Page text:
Bringing the Advantages of PoE to Defense Applications

February 17, 2020

Bringing the Advantages of PoE to Defense Applications

Published in Electronic Design

Power over Ethernet (PoE) devices can transmit and receive Ethernet data and electric power over the same network cable. Although, PoE has been around for almost two decades, for many military and aerospace applications, rugged deployable PoE solutions have only recently become available.

With Ethernet now the de facto backbone for mission situational awareness and network-centric operations in the military and aerospace applications, reliable MIL-STD qualified PoE-compatible devices can help system integrators reduce their platform SWaP and cost, while simplifying cabling, power, and device management for modern networked electronic payloads.

A Brief History of PoE

In the beginning, PoE was called “power injection.” It referred to power sourcing equipment (PSE), such as a network switch that could provide dc current to a powered device (PD), utilizing the unused twisted pairs in traditional Cat 5 copper Ethernet cabling that weren’t being used for 10Base-T or 100Base-TX operation.

In its early days, there were few standards or safety considerations, which meant that the use of power injection could unintentionally damage a device, especially one that wasn’t designed to accept power. To address the standardization of PoE, the IEEE 802.3 Working Group, the body that defines standards for Ethernet technology, got involved in 1999.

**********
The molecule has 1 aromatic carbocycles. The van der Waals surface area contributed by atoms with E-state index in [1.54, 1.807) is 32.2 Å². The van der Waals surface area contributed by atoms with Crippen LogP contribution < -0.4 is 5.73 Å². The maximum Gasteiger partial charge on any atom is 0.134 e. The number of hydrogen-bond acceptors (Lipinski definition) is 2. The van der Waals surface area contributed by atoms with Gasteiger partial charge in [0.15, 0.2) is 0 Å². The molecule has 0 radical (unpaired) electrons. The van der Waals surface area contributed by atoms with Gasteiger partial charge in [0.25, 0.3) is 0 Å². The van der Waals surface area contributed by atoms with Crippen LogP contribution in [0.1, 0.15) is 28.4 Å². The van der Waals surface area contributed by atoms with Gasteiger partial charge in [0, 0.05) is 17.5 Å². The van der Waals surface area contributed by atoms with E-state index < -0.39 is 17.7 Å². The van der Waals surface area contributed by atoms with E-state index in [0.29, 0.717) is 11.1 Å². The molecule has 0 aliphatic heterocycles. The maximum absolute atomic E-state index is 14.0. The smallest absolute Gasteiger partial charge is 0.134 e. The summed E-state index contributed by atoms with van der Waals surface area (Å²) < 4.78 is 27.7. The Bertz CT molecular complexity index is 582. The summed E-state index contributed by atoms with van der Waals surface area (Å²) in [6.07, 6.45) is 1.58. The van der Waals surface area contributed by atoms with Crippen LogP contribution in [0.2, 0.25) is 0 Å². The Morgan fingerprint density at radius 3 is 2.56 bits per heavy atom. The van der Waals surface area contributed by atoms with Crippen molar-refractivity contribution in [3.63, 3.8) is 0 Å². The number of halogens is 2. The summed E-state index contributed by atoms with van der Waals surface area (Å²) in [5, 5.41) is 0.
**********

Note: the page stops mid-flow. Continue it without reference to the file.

By 2003, the IEEE 802.3 Working Group had ratified the first standard, called IEEE 802.3af for “Type 1” PoE devices. Under this standard, power is transported on the same wire pairs, or spare wire pairs, as is the data for 10- and 100-Mb/s Ethernet variants. For Gigabit Ethernet (GbE) and faster, all four twisted pairs of the Ethernet cable are used for data, but just two pairs for power transmission. Power is transmitted on the data conductors by applying a common voltage to each pair. Because twisted-pair Ethernet uses differential signaling, this doesn’t interfere with data transmission.

The original PoE standard allowed for PSE to source up to 15.4 W and deliver up to 12.95 W per port to PDs. PoE switches or routers that provided power over the Ethernet cable were dubbed “endspan” or “endpoint” devices. External power injectors, called “mid-span injectors,” were to be used in combination with a non-PoE switch.

While 12.95 W may not seem like a lot of power, it was sufficient for many popular PDs, including voice over IP (VoIP) phones, stationary cameras, and door access control units, among others. However, it wasn’t long before some industries demanded even more power per port via PoE.

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